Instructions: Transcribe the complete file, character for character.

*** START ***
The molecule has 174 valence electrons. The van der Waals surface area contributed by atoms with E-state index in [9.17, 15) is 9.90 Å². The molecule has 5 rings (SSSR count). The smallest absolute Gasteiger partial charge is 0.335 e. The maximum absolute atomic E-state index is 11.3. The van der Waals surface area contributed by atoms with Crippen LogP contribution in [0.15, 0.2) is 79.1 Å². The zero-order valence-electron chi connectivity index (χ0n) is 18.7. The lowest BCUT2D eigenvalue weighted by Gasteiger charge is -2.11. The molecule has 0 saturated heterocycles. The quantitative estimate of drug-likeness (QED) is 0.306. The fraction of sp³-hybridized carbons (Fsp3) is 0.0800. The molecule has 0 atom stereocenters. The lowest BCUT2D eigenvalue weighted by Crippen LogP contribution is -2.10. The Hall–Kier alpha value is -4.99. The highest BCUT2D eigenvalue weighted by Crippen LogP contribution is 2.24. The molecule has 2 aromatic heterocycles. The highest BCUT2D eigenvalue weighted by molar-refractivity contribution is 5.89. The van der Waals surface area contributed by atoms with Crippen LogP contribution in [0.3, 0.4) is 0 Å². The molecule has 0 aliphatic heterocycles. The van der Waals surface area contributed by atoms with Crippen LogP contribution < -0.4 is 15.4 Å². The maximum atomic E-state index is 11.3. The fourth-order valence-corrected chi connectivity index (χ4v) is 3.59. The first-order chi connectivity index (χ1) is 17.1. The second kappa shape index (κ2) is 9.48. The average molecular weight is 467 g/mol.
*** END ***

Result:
The molecule has 174 valence electrons. The van der Waals surface area contributed by atoms with E-state index in [9.17, 15) is 9.90 Å². The molecule has 5 rings (SSSR count). The smallest absolute Gasteiger partial charge is 0.335 e. The maximum absolute atomic E-state index is 11.3. The van der Waals surface area contributed by atoms with Crippen LogP contribution in [0.15, 0.2) is 79.1 Å². The zero-order valence-electron chi connectivity index (χ0n) is 18.7. The lowest BCUT2D eigenvalue weighted by Gasteiger charge is -2.11. The molecule has 0 saturated heterocycles. The quantitative estimate of drug-likeness (QED) is 0.306. The fraction of sp³-hybridized carbons (Fsp3) is 0.0800. The molecule has 0 atom stereocenters. The lowest BCUT2D eigenvalue weighted by Crippen LogP contribution is -2.10. The Hall–Kier alpha value is -4.99. The highest BCUT2D eigenvalue weighted by Crippen LogP contribution is 2.24. The molecule has 2 aromatic heterocycles. The highest BCUT2D eigenvalue weighted by molar-refractivity contribution is 5.89. The van der Waals surface area contributed by atoms with Crippen LogP contribution in [0.3, 0.4) is 0 Å². The molecule has 0 aliphatic heterocycles. The van der Waals surface area contributed by atoms with Crippen LogP contribution < -0.4 is 15.4 Å². The maximum atomic E-state index is 11.3. The fourth-order valence-corrected chi connectivity index (χ4v) is 3.59. The first-order chi connectivity index (χ1) is 17.1. The second kappa shape index (κ2) is 9.48. The average molecular weight is 467 g/mol.